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I am struggling to see the real-world benefits of loosely coupled code. Why spend so much effort making something flexible to work with a variety of other objects? If you know what you need to achieve, why not code specifically for that purpose?

To me, this is similar to creating untyped variables: it makes it very flexible, but opens itself to problems because perhaps an unexpected value is passed in. It also makes it harder to read, because you do not explicitly know what is being passed in.

Yet I feel like strongly typed is encouraged, but loosely coupling is bad.

EDIT: I feel either my interpretation of loose coupling is off or others are reading it the wrong way. Strong coupling to me is when a class references a concrete instance of another class. Loose coupling is when a class references an interface that another class can implement.

My question then is why not specifically call a concrete instance/definition of a class? I analogize that to specifically defining the variable type you need. I've been doing some reading on Dependency Injection, and they seem to make it out as fact that loose coupling better design.

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one is not concerned with the other at all . . . – Jarrod Roberson Oct 30 '10 at 5:45
I'm not voting to close this question, but IMO you are steering very close to the "argumentative" line here; especially because you have already stated that you know exactly why code should be loosely coupled... but you simply disagree. – Andrew Barber Oct 30 '10 at 5:46
I disagree because I feel that the concept is "make it flexible because you don't know what you need", but that is not how variable typing is seen. – JLX Oct 30 '10 at 5:50
@JLX... changing code to work with new variable types is usually pretty easy. Re-engineering large swaths of code because you need to make a change to how a particular algorithm works... not so much. – Gerald Oct 30 '10 at 5:54
Saying code should be loosely coupled is like saying cars should run on gas. But lo' and behold, some cars run on diesel. Zomg. Those are bad cars! Bad I say!! – David Titarenco Oct 30 '10 at 6:05

9 Answers 9

First of all, you're comparing apples to oranges, so let me try to explain this from two perspectives. Typing refers to how operations on values/variables are performed and if they are allowed. Coupling, as opposed to cohesion, refers to the architecture of a piece (or several pieces) of software. The two aren't directly related at all.

Strong vs Weak Typing

A strongly typed language is (usually) a good thing because behavior is well defined. Take these two examples, from Wikipedia:

Weak typing:

a = 2
b = '2'

concatenate(a, b) # Returns '22'
add(a, b)         # Returns 4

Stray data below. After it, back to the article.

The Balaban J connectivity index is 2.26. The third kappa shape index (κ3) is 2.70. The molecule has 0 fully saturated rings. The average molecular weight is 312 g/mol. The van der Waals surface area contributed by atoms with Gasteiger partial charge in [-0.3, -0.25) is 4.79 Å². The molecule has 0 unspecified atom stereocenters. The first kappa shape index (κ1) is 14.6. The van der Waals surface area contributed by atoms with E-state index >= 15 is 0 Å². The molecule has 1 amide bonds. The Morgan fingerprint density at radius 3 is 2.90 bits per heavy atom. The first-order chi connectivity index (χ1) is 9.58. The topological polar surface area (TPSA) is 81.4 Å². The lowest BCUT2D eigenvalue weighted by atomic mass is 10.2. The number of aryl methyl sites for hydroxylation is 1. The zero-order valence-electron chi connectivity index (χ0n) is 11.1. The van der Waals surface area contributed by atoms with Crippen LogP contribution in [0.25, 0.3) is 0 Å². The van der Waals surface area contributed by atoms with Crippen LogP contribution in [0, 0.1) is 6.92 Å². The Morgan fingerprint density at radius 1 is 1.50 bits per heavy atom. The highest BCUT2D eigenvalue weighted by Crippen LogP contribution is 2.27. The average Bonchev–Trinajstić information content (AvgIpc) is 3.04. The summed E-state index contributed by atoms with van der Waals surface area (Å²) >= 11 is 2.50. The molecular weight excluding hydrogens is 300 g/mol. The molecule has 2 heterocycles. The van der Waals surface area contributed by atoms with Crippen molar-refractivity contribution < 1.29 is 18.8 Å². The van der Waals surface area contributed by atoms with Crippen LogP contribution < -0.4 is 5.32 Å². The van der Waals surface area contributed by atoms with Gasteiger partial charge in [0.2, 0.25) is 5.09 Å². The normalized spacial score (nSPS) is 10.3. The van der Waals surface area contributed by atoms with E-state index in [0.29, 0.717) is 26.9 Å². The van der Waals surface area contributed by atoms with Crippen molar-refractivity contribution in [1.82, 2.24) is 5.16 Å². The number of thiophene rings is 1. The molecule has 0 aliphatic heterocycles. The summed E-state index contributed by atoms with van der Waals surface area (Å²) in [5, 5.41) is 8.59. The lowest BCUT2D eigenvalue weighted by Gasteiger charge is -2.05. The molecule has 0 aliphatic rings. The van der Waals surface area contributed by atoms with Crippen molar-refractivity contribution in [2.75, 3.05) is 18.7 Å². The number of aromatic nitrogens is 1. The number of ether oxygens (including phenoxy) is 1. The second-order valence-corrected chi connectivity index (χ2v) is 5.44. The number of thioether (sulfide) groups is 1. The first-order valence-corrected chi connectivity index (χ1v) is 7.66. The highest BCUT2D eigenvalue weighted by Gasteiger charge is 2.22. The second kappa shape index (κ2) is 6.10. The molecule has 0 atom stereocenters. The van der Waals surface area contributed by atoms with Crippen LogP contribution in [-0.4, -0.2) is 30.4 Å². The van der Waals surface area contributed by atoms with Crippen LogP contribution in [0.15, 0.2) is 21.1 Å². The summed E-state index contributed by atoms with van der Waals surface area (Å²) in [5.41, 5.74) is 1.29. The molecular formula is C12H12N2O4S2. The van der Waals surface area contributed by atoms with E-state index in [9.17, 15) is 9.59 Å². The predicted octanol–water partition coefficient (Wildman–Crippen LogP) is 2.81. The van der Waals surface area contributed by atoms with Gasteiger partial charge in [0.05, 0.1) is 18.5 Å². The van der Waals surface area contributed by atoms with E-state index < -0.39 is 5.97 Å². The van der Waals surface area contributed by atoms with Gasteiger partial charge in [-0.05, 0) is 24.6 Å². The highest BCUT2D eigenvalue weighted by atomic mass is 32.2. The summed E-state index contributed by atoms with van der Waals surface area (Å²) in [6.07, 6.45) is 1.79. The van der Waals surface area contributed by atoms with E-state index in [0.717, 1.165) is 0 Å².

The above can be slightly confusing and not-so-well-defined because some languages may use the ASCII (maybe hex, maybe octal, etc) numerical values for addition or concatenation, so there's a lot of room open for mistakes. Also, it's hard to see if a is originally an integer or a string (this may be important, but the language doesn't really care).

Strongly typed:

a = 2
b = '2'

#concatenate(a, b)     # Type Error
#add(a, b)             # Type Error
concatenate(str(a), b) # Returns '22'
add(a, int(b))         # Returns 4

As you can see here, everything is more explicit, you know what variables are and also when you're changing the types of any variables.

Wikipedia says:

The advantage claimed of weak typing is that it requires less effort on the part of the programmer than, because the compiler or interpreter implicitly performs certain kinds of conversions. However, one claimed disadvantage is that weakly typed programming systems catch fewer errors at compile time and some of these might still remain after testing has been completed. Two commonly used languages that support many kinds of implicit conversion are C and C++, and it is sometimes claimed that these are weakly typed languages. However, others argue that these languages place enough restrictions on how operands of different types can be mixed, that the two should be regarded as strongly typed languages.

Strong vs weak typing both have their advantages and disadvantages and neither is good or bad. It's important to understand the differences and similarities.

Loose vs Tight Coupling

Straight from Wikipedia:

In computer science, coupling or dependency is the degree to which each program module relies on each one of the other modules.

Coupling is usually contrasted with cohesion. Low coupling often correlates with high cohesion, and vice versa. The software quality metrics of coupling and cohesion were invented by Larry Constantine, an original developer of Structured Design who was also an early proponent of these concepts (see also SSADM). Low coupling is often a sign of a well-structured computer system and a good design, and when combined with high cohesion, supports the general goals of high readability and maintainability.

In short, low coupling is a sign of very tight, readable and maintainable code. High coupling is preferred when dealing with massive APIs or large projects where different parts interact to form a whole. Neither is good or bad. Some projects should be tightly coupled, i.e. an embedded operating system. Others should be loosely coupled, i.e. a website CMS.

Hopefully I've shed some light here :)

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Strongly typed is good because it prevents hard to find bugs by throwing compile-time errors rather than run-time errors.

Tightly coupled code is bad because when you think you "know what you need to achieve", you are often wrong, or you don't know everything you need to know yet.